TBT REVIEW | The Under-Appreciated Brilliance of ‘Celebrity Skin’

It’s ‘Live Through This’ that is almost universally regarded as Hole’s magnum opus; their most visceral display of anger, longing and despair. ‘Live Through This’ does indeed represent the unquestionable highpoint of Love’s musical output, but it’s successor ‘Celebrity Skin’ is far too often overlooked for it’s similarly great exploration of such themes, just this time over more commercially accessible sounds. The release of ‘Live Through This’ just one week after the suicide of Kurt Cobain meant that the two events were eternally inseparable. But it’s ‘Celebrity Skin’ that was Love’s first album written in the wake of the tragic death and, it makes for some of the most compelling and affecting lyricism of her career.

Many artists sing of grief, but few explore it so completely as ‘Celebrity Skin’. Hole’s third studio album isn’t just about the death of love, but about how love can, in and of itself, be a death sentence. It’s an album about being frozen in time by all-consuming loss and watching the people around you move on and knowing that those same people are relying on you to move on too. ‘Celebrity Skin’ was written between 1997 and ’98; 3-4 years after Cobain’s death. In that time Love gained a newfound lucidity; but that only sought to make her nihilistic musings all the more alarming; they are not the product of someone in the throws of newfound grief, but of someone who has taken time to heal as best they can and now sees the world with damning clarity.

It’s hard to listen to ‘Celebrity Skin’ and not feel deeply sorry for Love. Love never tries on the album to portray herself as a victim – such would be antithetical to everything that makes her her – but her third studio album is the sound of someone victimized by the world; victimized by widowhood, victimized by the industry, victimized even by Cobain’s ex band mates; who she felt sold-out her late husband’s discography. “They rob the souls of girls like you” she warns up-and-coming female artist on ‘Awful’, ‘Boys on the Radio’ meanwhile, contrasts the larger-than-life status taken up by music’s biggest stars and the reality of how the life is sucked out of them by the industry: “They crash and burn / They fold and fade so slow”.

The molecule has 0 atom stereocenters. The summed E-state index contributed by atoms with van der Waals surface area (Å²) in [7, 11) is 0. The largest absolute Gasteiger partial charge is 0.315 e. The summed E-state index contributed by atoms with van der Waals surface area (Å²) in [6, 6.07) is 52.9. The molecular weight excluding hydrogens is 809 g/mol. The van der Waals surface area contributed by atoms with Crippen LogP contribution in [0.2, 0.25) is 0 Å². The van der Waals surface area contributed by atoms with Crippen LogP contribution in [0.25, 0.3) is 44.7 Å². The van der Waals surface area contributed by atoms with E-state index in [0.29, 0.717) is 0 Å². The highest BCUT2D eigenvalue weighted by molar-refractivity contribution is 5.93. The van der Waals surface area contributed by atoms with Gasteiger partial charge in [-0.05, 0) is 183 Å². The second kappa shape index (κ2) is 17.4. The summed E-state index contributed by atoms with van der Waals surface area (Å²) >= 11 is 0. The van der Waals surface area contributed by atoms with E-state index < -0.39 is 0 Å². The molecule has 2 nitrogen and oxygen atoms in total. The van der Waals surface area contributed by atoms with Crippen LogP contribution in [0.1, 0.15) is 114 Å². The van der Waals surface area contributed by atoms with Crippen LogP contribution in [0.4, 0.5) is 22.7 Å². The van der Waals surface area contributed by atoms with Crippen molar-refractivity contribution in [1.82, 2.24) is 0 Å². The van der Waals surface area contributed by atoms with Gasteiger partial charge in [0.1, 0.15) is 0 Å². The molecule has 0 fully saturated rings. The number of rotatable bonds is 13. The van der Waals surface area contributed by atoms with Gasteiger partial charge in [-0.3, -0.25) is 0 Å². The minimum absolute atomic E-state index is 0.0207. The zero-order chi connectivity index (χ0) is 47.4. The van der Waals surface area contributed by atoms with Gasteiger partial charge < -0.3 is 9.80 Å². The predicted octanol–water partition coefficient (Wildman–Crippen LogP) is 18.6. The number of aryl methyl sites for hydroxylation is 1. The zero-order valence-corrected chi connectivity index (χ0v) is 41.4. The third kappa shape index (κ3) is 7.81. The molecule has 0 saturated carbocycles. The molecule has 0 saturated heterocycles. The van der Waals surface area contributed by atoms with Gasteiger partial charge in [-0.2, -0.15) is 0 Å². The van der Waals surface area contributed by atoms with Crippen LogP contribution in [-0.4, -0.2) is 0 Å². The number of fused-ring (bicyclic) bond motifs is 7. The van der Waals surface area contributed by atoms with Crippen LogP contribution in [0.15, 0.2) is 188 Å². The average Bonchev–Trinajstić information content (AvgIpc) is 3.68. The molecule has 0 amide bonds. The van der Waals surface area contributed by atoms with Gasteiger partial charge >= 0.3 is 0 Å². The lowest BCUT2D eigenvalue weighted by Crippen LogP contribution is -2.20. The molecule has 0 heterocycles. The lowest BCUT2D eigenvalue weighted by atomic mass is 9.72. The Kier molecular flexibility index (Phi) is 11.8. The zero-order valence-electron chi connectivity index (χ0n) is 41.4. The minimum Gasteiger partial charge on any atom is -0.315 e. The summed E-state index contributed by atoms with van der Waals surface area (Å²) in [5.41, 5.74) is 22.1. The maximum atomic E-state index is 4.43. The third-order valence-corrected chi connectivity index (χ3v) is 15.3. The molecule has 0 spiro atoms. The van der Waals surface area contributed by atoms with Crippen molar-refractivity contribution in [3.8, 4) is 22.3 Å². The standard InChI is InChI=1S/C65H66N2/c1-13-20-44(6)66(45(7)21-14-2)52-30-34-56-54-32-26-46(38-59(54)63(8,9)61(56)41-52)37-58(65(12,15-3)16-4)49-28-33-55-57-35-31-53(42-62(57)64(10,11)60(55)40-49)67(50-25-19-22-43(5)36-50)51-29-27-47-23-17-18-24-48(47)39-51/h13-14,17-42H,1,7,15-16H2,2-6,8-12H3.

Love mined the depths of despair aplenty on ‘Live Through This’, but even at her lowest (think of her screaming “I want my baby / Where is the baby” on ‘I Think That I Would Die’) there was always a sharp focus to her rage; it was this manifesto-like anger that made ‘Live Through This’ a classic. However, at it’s darkest moments ‘Celebrity Skin’ showcases Love more thoroughly broken than she ever presented herself before. ‘Dying’ is a breath-takingly candid and fully-realised exploration of grief. “now I know that love is dead”, Courtney sings, “you’ve come to bury me”, but despite seemingly realising the hopelessness of her situation, she’s left begging for the unattainable: “I’m dying, I’m dying, please / I want to, I need to be / Under your skin”. ‘Dying’ comes immediately after the even blunter, and seemingly self-referential, ‘Reasons to Be Beautiful’, which opens with one hell of a verse: “Love hangs herself / With the bed sheets in her cell / Threw myself on fires for you / Ten good reasons to stay alive / Ten good reasons that I can’t find”.

What makes ‘Celebrity Skin’ so heart-breaking, is it’s overarching sense of inevitability; the sense that the worst outcome was always guaranteed to occur. On ‘Malibu’ – which is about Cobain’s stint in rehab – Love makes clear that despite her, and his, best attempts at recovery, it’s simply not enough: “Don’t lay down and die” she begs, seemingly aware of the helplessness of her pleading. “I went down to rescue you” she sings later, but seems well aware that doing so is more likely to drag her down, rather than lift anyone else up. On ‘Northern Star’ she sums up this hopelessness most succinctly: “I wait, staring at the Northern Star / I’m afraid it won’t lead you very far”.

Behind introspective musings, the righteous and empowered anger that Hole are known for is never far behind. Closer ‘Petals’ contains the album’s most quintessential Hole one-liner (“this world is a whore”) and ‘Playing Your Song’ is a brutally scathing attack on the surviving Nirvana bandmates who Love felt sold out Cobain’s old work (“Now they’re playing your song /….It’s just so mean and cruel / They sold you out”).

‘Celebrity Skin’ however, allows, albeit not for very long, moments of hope and reprieve that were absent on Love’s previous work. ‘Heaven Tonight’ is perhaps the happiest song Love has ever put her name to; an ode to her daughter Frances, who she describes as “the sun in the form of a girl”. “I can’t believe that I could be happy / Summer will come again” sings Love; with the benefit of distance, and having escaped the immediacy of loss. It’s this ultimately that makes ‘Celebrity Skin’ a great record; it finds Love with a clarity of vision and outlook sharper than ever before; it makes the hopeful moments all they more believable and the angst-filled moments of longing all the more harrowing and disturbing.

Score: 8.4

Best Tracks: ‘Malibu’, ‘Dying’, ‘Boys On The Radio’, ‘Petals’, ‘Awful’, ‘Reasons to be Beautiful’, ‘Playing Your Song’

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